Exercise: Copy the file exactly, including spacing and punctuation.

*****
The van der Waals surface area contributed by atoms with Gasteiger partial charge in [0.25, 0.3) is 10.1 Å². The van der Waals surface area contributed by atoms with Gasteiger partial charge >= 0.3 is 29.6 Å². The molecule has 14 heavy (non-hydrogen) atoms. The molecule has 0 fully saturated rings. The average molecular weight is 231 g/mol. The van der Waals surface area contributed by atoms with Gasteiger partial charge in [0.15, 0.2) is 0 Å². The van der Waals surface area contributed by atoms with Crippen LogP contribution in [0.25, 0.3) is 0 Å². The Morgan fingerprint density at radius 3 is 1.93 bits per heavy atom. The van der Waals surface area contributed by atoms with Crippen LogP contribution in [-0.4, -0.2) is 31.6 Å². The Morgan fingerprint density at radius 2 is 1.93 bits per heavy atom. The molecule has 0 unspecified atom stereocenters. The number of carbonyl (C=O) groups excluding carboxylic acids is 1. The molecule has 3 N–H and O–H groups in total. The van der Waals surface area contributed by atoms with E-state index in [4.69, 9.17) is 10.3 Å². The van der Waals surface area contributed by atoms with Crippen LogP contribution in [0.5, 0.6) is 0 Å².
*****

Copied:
The van der Waals surface area contributed by atoms with Gasteiger partial charge in [0.25, 0.3) is 10.1 Å². The van der Waals surface area contributed by atoms with Gasteiger partial charge >= 0.3 is 29.6 Å². The molecule has 14 heavy (non-hydrogen) atoms. The molecule has 0 fully saturated rings. The average molecular weight is 231 g/mol. The van der Waals surface area contributed by atoms with Gasteiger partial charge in [0.15, 0.2) is 0 Å². The van der Waals surface area contributed by atoms with Crippen LogP contribution in [0.25, 0.3) is 0 Å². The Morgan fingerprint density at radius 3 is 1.93 bits per heavy atom. The van der Waals surface area contributed by atoms with Crippen LogP contribution in [-0.4, -0.2) is 31.6 Å². The Morgan fingerprint density at radius 2 is 1.93 bits per heavy atom. The molecule has 0 unspecified atom stereocenters. The number of carbonyl (C=O) groups excluding carboxylic acids is 1. The molecule has 3 N–H and O–H groups in total. The van der Waals surface area contributed by atoms with E-state index in [4.69, 9.17) is 10.3 Å². The van der Waals surface area contributed by atoms with Crippen LogP contribution in [0.5, 0.6) is 0 Å².